Children, whenever the topic of Freedom Struggle is raised only few names are projected before us. It is shown as if only because of these people our Bharat got freedom from the yoke of British Imperialism. However the credit for India”s Independence goes to millions of people who came out to fight British rule and did not hesitate to give the supreme sacrifice to break the chains of bondage. It is unfortunate that many patriots who sacrificed everything for their motherland were forgotten in the pages of history. Had they lived their full life the destiny of Hindusthan would have been different. Veer Savarkar is one such person.
Vinayak Damodar Savarkar was born on May 28, 1883 into a family of jagirdars (landlords) in the Village of Bhagpur near Nasik. Vinayak was one of four children others being, Ganesh (Babarao), Mainabai and Narayan, born to Damodarpant Savarkar and Radhabai. He was looked after by elder brother Ganesh since his parents died when he was very young. Right from his childhood he was a prolific reader. He studied History of India from Vedic times and thoroughly read Sanskrit as well as English literature. Amongst other books, he was impressed by the biographies of Mazini, Garibaldi, Napoleon, Lenin and Trotsky etc. He read Bible, Koran and also the works of philosophers like Spencer, Mill, Darwin etc. and knew by heart half of Rabindranath Tagore”s literature.
In 1898, the British hanged the Chapekar brothers in Pune for killing a British officer. This made a deep impact on the teenaged Savarkar, who decided to take up armed struggle against the British. Savarkar”s patriotic spirit found an outlet through an organisation called the Mitra Mela that he formed. He inducted young patriotic men like himself into the Mela. He encouraged the members of the Mela to strive for “absolute political Independence for India”. Savarkar renamed the Mitra Mela as Abhinav Bharat and declared that “India must be independent; India must be united; India must be a republic; India must have a common language and common script.”
In March 1901, Savarkar was married to Yamunabai, daughter of Ramchandra Triambak Chiplunkar, who agreed to help Savarkar in his university education. After his matriculation examination, Savarkar got enrolled in Fergusson College in Poona in 1902.
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In 1905, a huge Dussehra bonfire of foreign goods was lit in Poona by Savarkar and his friends to express resentment toward the Partition of Bengal. He left for London to study law in June 1906 on receiving a scholarship. Savarkar stayed at the India House in London. Savarkar founded the ‘Free India Society’ which held weekly meetings and celebrated Indian festivals and anniversaries of important figures.
In Britain, Savarkar organised students and advocated an armed struggle to throw the British out of India. Savarkar sent regular newsletters to India, wrote the book Joseph Mazzini in June 1907 and Indian War of Independence, 1857, in 1908. Since there was no question of printing the book in Britain, it was printed in Holland and copies of it were smuggled into India. The book was a huge success, giving Indians a strong sense of pride. In Britain, he also created a network of like-minded individuals. Seeing his anti-British activities, he was arrested in London on March 13, 1910 and sent to India to face trial.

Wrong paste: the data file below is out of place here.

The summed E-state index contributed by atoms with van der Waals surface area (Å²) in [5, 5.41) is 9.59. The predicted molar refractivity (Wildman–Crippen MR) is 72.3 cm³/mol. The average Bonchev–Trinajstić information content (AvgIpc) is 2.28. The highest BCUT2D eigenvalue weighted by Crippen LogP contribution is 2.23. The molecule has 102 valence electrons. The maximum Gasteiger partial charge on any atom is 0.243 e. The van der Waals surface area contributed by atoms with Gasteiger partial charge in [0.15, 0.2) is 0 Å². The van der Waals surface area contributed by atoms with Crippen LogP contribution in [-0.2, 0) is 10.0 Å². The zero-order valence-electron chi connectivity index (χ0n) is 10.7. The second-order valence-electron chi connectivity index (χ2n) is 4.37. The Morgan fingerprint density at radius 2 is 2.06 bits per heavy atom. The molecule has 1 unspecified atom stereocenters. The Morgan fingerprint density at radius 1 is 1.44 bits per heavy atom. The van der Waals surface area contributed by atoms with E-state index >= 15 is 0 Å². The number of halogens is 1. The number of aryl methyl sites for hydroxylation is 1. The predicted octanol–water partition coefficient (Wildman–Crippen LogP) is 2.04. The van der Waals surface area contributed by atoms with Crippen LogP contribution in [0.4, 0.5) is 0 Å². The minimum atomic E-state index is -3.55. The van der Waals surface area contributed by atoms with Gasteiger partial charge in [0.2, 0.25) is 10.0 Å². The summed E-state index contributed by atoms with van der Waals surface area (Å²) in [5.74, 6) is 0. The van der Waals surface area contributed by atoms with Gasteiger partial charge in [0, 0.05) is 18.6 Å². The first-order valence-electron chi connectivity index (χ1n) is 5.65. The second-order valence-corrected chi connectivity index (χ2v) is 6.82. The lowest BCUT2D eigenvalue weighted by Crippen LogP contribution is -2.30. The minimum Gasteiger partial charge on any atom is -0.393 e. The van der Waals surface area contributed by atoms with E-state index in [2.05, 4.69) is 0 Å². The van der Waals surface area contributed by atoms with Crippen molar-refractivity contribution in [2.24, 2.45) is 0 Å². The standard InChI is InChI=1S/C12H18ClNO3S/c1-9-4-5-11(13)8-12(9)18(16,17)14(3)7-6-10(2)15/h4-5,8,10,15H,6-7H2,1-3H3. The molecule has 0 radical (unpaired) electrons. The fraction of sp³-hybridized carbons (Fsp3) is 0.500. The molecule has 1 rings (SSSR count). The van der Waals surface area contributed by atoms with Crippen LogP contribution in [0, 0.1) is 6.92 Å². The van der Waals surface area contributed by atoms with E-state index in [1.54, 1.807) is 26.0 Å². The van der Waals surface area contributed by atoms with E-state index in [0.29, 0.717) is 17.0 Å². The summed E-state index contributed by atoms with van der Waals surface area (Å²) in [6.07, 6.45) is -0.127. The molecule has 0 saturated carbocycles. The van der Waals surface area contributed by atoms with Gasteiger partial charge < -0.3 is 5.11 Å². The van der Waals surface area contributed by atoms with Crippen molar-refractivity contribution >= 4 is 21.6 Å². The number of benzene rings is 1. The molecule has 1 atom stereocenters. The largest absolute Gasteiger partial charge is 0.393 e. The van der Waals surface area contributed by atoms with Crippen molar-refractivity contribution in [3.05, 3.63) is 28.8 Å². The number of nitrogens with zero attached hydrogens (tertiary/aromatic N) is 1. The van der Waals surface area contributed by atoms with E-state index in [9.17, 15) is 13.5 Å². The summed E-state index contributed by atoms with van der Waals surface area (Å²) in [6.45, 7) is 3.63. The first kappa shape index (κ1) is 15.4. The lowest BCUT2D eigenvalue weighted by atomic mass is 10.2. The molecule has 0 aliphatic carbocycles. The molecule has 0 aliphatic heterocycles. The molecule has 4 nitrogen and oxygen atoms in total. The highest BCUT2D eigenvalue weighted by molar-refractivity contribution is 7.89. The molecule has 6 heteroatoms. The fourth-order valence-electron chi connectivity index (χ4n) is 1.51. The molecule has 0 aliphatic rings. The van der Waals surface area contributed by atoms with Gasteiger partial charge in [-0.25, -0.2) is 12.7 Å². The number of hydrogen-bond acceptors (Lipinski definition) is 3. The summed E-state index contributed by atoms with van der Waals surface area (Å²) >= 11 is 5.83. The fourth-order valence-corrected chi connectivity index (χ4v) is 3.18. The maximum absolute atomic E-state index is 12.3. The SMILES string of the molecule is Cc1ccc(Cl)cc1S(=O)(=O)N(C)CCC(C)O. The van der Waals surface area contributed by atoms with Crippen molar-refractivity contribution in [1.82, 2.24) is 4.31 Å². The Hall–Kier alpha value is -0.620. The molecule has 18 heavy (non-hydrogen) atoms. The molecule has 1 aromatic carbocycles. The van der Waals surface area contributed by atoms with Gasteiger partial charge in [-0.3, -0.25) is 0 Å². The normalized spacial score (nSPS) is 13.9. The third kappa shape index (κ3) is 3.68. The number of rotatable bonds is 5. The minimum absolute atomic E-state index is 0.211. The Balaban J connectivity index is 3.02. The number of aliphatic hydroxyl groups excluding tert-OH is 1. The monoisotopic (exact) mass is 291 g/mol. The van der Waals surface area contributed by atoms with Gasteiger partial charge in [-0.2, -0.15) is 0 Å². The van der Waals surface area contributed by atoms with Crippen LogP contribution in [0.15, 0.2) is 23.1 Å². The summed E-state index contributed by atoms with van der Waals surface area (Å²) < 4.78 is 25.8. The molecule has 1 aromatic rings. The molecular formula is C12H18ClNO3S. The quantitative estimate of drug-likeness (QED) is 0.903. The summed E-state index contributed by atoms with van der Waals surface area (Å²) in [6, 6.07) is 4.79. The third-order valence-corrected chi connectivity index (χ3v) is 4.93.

While he was coming to India by a ship, the ship in which he was being taken to India berthed at Marseilles, France, on July 8, 1910. Savarkar wriggled out of the porthole and swam a great distance in the cold water to reach the shore, but the British recaptured him. He was tried, and on December 24, 1910, sentenced to 50 years in prison. On July 4, 1911, he was sent to Port Blair”s Cellular Jail. Savarkar was sentenced to rigorous imprisonment and was placed in solitary confinement In 1920, Vithalbhai Patel—Vallabhbhai Patel”s elder brother—demanded Savarkar”s release, a demand also backed by Gandhi and Nehru. On May 2, 1921, Savarkar was shifted from the Cellular Jail, first to the Alipore Jail in Bengal and then to Ratnagiri Jail in western Maharashtra. While in Ratnagiri Jail, Savarkar wrote Hindutva which was smuggled out and published under the pen-name Maharatta. On his release, Savarkar founded the Ratnagiri Hindu Sabha on January 23, 1924 which aimed to preserve India”s ancient culture and work for social welfare.
He was released on January 6, 1924 on the condition that he would not leave Ratnagiri District. He became active in the Hindu Mahasabha, founded in 1915, which sought to protect the interests of Hindus. Veer Savarkar founded the Ratnagiri Hindu Sabha on January 23, 1924 that aimed to preserve India’s ancient culture and work for social welfare. In 1937, he became president of the Hindu Mahasabha, and remained in the post till 1943. On August 15, 1947, Savarkar proudly unfurled the national flag along with the saffron flag of the Mahasabha. Savarkar agreed to join hands with the Congress in support of Gandhiji’s Quit India Movement on the condition that, “The Quit India Movement must not end in a Split India Movement”, he thundered on a BBC broadcast of his speech.
Savarkar who propounded the philosophy of Hindutva died on February 26, 1966 in Mumbai at the age of 83.
n Aniket Raja